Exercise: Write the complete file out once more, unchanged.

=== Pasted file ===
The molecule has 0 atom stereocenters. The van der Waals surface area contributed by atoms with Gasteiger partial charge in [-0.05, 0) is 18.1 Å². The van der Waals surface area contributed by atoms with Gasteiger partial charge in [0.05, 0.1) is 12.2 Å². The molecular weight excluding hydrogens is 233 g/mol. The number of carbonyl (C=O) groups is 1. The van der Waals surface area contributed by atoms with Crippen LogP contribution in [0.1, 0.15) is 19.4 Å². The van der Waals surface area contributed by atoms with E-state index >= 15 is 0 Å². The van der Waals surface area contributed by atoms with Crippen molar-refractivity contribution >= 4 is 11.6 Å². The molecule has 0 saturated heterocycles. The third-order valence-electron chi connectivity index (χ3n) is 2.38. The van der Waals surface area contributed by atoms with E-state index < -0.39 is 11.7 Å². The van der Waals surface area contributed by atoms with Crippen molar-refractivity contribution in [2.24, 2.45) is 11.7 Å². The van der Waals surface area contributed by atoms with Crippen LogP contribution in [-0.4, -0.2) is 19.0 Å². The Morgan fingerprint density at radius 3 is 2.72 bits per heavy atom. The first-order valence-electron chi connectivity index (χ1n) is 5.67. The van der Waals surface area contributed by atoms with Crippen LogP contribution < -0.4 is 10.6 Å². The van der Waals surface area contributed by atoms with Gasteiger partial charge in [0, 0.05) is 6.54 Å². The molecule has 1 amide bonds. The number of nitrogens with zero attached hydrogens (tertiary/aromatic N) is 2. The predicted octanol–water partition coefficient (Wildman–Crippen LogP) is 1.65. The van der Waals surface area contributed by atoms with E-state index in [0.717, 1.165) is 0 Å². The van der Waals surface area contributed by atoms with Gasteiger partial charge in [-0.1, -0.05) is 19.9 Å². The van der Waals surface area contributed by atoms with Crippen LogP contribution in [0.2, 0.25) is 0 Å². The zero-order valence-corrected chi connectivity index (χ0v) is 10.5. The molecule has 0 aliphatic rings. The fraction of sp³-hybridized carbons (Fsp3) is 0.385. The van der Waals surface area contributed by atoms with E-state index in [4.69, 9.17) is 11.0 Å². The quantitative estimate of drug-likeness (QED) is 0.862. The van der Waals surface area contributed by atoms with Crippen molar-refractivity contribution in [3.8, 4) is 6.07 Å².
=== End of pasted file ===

The molecule has 0 atom stereocenters. The van der Waals surface area contributed by atoms with Gasteiger partial charge in [-0.05, 0) is 18.1 Å². The van der Waals surface area contributed by atoms with Gasteiger partial charge in [0.05, 0.1) is 12.2 Å². The molecular weight excluding hydrogens is 233 g/mol. The number of carbonyl (C=O) groups is 1. The van der Waals surface area contributed by atoms with Crippen LogP contribution in [0.1, 0.15) is 19.4 Å². The van der Waals surface area contributed by atoms with E-state index >= 15 is 0 Å². The van der Waals surface area contributed by atoms with Crippen molar-refractivity contribution >= 4 is 11.6 Å². The molecule has 0 saturated heterocycles. The third-order valence-electron chi connectivity index (χ3n) is 2.38. The van der Waals surface area contributed by atoms with E-state index < -0.39 is 11.7 Å². The van der Waals surface area contributed by atoms with Crippen molar-refractivity contribution in [2.24, 2.45) is 11.7 Å². The van der Waals surface area contributed by atoms with Crippen LogP contribution in [-0.4, -0.2) is 19.0 Å². The Morgan fingerprint density at radius 3 is 2.72 bits per heavy atom. The first-order valence-electron chi connectivity index (χ1n) is 5.67. The van der Waals surface area contributed by atoms with Crippen LogP contribution < -0.4 is 10.6 Å². The van der Waals surface area contributed by atoms with Gasteiger partial charge in [0, 0.05) is 6.54 Å². The molecule has 1 amide bonds. The number of nitrogens with zero attached hydrogens (tertiary/aromatic N) is 2. The predicted octanol–water partition coefficient (Wildman–Crippen LogP) is 1.65. The van der Waals surface area contributed by atoms with E-state index in [0.717, 1.165) is 0 Å². The van der Waals surface area contributed by atoms with Gasteiger partial charge in [-0.1, -0.05) is 19.9 Å². The van der Waals surface area contributed by atoms with Crippen LogP contribution in [0.2, 0.25) is 0 Å². The zero-order valence-corrected chi connectivity index (χ0v) is 10.5. The molecule has 0 aliphatic rings. The fraction of sp³-hybridized carbons (Fsp3) is 0.385. The van der Waals surface area contributed by atoms with E-state index in [4.69, 9.17) is 11.0 Å². The quantitative estimate of drug-likeness (QED) is 0.862. The van der Waals surface area contributed by atoms with Crippen molar-refractivity contribution in [3.8, 4) is 6.07 Å².